Thumbs #3 // Review
A young revolutionary gets a history lesson embedded in a virtual combat training program. Elsewhere two teens are stalked through a forest by soldiers with glowing red eyes. Writer Sean Lewis’ dystopian cyberpunk series Thumbs steadily marches through another somewhat stylish issue drawn in reds blacks and shades of blue by Hayden Sherman. Lewis’ underlying premise for the dystopian world begins to feel remarkably weak this issue as the interpersonal drama ramps-up. As witnessed this issue, Thumbs is at its best when drama mixes with action in a dizzyingly tumultuous world of exploitation and revolution.
A young revolutionary is being put through a training exercise by her mother program. A red AI that is teaching her combat skills. Having seen misery and destruction, she’s understandably a bit upset about the whole bloody revolution and wants to know more about why they’re fighting for what they’re fighting for. The explanation comes as virtual turrets fire at her in the training protocol. Elsewhere the kid named Thumbs is being pursued by genuine government soldiers in helmets with three glowing red dots. Sacrifices must be made if he is to escape the government agents that he would prefer to surrender to simply.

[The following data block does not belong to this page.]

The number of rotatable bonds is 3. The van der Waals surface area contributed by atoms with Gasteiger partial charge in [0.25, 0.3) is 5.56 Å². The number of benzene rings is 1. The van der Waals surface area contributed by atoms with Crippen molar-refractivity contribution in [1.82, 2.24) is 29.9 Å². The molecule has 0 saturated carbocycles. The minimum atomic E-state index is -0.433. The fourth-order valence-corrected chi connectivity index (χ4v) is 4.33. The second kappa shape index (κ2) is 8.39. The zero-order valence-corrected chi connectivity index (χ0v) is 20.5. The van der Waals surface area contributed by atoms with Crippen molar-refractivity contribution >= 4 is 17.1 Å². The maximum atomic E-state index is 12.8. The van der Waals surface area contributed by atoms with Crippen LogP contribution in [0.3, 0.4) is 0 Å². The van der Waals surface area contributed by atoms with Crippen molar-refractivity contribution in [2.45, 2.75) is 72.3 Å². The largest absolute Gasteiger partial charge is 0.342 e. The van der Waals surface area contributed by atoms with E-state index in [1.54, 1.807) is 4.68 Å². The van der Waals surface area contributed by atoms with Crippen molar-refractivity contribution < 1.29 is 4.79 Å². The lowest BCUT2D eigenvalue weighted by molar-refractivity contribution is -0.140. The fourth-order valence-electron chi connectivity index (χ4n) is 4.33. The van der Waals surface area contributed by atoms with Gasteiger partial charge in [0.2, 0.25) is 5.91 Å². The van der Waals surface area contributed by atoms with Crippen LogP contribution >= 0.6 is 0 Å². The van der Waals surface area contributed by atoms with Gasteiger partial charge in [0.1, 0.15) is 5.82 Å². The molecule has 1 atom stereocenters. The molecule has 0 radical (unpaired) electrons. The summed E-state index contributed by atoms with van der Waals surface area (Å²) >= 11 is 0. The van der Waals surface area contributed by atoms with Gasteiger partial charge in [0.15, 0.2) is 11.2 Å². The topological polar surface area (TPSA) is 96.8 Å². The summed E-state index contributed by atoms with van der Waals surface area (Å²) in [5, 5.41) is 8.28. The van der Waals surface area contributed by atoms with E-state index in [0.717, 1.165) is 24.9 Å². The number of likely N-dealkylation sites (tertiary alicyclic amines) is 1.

The partial history of the origins of the revolution feels remarkably silly. Of course, they ARE being delivered by an AI with an agenda, so there’s a chance that something far more sinister is afoot as Lewis’ story continues. The specifics of the sci-fi premise aren’t terribly compelling. Thumbs is an amplification of current events twisted into something far darker. It’s nice and everything, but it lacks insight into the world it’s holding a mirror up to. Where the story REALLY lives is in the starkly dramatic emotional lives of the characters...particularly Thumbs. He’s exhausted and ready to give up, but the revolution won’t let him. There’s a powerful sense of gravity about that which gives the issue its heart.
Sherman shoots the panels through very dramatic angles that amplify both action and drama. The red/blue/grey color scheme suits the series well, but elements of the visuals feel as though they could benefit from a full range of color. The distinction between the “real world” of real danger and the virtual world of history and training doesn’t feel strong enough. The hazy difference between real combat and simulation might be cunningly intentional, but all the action pummeling the reader throughout the issue ends up feeling a bit more repetitious than it would if the training program at the beginning of the issue felt more visually distinct.
The immersive nature of the world of Thumbs can be kind of a fun dive. But the real gravity of the story lies in the drama that the series simply isn’t focussing on all that much. So much of the background feels like a distraction. Thumbs a good series that could carry far more impact if it simply chose to heighten the focus on the emotional end of the drama.